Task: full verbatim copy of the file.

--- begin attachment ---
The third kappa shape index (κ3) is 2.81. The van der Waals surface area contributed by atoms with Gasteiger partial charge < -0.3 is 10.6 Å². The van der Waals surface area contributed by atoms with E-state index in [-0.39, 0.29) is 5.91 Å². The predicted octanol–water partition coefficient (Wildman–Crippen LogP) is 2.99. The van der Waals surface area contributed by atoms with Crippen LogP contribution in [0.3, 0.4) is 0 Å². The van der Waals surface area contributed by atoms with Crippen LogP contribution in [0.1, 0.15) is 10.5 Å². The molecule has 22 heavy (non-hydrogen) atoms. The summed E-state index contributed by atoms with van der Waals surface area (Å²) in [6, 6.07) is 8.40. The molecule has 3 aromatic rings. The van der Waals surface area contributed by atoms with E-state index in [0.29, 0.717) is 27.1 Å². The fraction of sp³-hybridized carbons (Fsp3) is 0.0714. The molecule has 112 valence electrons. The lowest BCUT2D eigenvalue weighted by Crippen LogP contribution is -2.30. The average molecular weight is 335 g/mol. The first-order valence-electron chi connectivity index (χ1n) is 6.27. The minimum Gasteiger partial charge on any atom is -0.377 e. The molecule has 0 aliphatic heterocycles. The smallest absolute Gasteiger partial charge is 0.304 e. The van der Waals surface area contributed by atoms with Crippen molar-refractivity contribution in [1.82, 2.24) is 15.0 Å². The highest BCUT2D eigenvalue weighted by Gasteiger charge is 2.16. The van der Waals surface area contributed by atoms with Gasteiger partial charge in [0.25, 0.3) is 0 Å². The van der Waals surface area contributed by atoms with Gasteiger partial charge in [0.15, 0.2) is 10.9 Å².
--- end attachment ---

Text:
The third kappa shape index (κ3) is 2.81. The van der Waals surface area contributed by atoms with Gasteiger partial charge < -0.3 is 10.6 Å². The van der Waals surface area contributed by atoms with E-state index in [-0.39, 0.29) is 5.91 Å². The predicted octanol–water partition coefficient (Wildman–Crippen LogP) is 2.99. The van der Waals surface area contributed by atoms with Crippen LogP contribution in [0.3, 0.4) is 0 Å². The van der Waals surface area contributed by atoms with Crippen LogP contribution in [0.1, 0.15) is 10.5 Å². The molecule has 22 heavy (non-hydrogen) atoms. The summed E-state index contributed by atoms with van der Waals surface area (Å²) in [6, 6.07) is 8.40. The molecule has 3 aromatic rings. The van der Waals surface area contributed by atoms with E-state index in [0.29, 0.717) is 27.1 Å². The fraction of sp³-hybridized carbons (Fsp3) is 0.0714. The molecule has 112 valence electrons. The lowest BCUT2D eigenvalue weighted by Crippen LogP contribution is -2.30. The average molecular weight is 335 g/mol. The first-order valence-electron chi connectivity index (χ1n) is 6.27. The minimum Gasteiger partial charge on any atom is -0.377 e. The molecule has 0 aliphatic heterocycles. The smallest absolute Gasteiger partial charge is 0.304 e. The van der Waals surface area contributed by atoms with Crippen molar-refractivity contribution in [1.82, 2.24) is 15.0 Å². The highest BCUT2D eigenvalue weighted by Gasteiger charge is 2.16. The van der Waals surface area contributed by atoms with Gasteiger partial charge in [0.25, 0.3) is 0 Å². The van der Waals surface area contributed by atoms with Gasteiger partial charge in [0.15, 0.2) is 10.9 Å².